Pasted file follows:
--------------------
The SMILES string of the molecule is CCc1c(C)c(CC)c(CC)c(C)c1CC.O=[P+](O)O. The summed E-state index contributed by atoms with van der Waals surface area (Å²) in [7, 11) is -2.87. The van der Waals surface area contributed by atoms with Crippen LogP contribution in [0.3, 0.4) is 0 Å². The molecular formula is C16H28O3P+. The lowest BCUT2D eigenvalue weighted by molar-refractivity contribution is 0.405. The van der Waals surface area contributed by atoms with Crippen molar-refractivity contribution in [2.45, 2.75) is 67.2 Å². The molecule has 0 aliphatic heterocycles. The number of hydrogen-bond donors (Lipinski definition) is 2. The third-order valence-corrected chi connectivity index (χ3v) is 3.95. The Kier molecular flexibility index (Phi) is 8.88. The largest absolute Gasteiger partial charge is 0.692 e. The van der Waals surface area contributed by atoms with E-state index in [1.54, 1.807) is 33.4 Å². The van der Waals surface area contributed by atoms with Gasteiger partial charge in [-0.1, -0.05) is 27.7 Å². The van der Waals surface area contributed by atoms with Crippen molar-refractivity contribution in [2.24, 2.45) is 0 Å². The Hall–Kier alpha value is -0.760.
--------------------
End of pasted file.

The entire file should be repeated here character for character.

The SMILES string of the molecule is CCc1c(C)c(CC)c(CC)c(C)c1CC.O=[P+](O)O. The summed E-state index contributed by atoms with van der Waals surface area (Å²) in [7, 11) is -2.87. The van der Waals surface area contributed by atoms with Crippen LogP contribution in [0.3, 0.4) is 0 Å². The molecular formula is C16H28O3P+. The lowest BCUT2D eigenvalue weighted by molar-refractivity contribution is 0.405. The van der Waals surface area contributed by atoms with Crippen molar-refractivity contribution in [2.45, 2.75) is 67.2 Å². The molecule has 0 aliphatic heterocycles. The number of hydrogen-bond donors (Lipinski definition) is 2. The third-order valence-corrected chi connectivity index (χ3v) is 3.95. The Kier molecular flexibility index (Phi) is 8.88. The largest absolute Gasteiger partial charge is 0.692 e. The van der Waals surface area contributed by atoms with E-state index in [1.54, 1.807) is 33.4 Å². The van der Waals surface area contributed by atoms with Gasteiger partial charge in [-0.1, -0.05) is 27.7 Å². The van der Waals surface area contributed by atoms with Crippen molar-refractivity contribution in [2.24, 2.45) is 0 Å². The Hall–Kier alpha value is -0.760.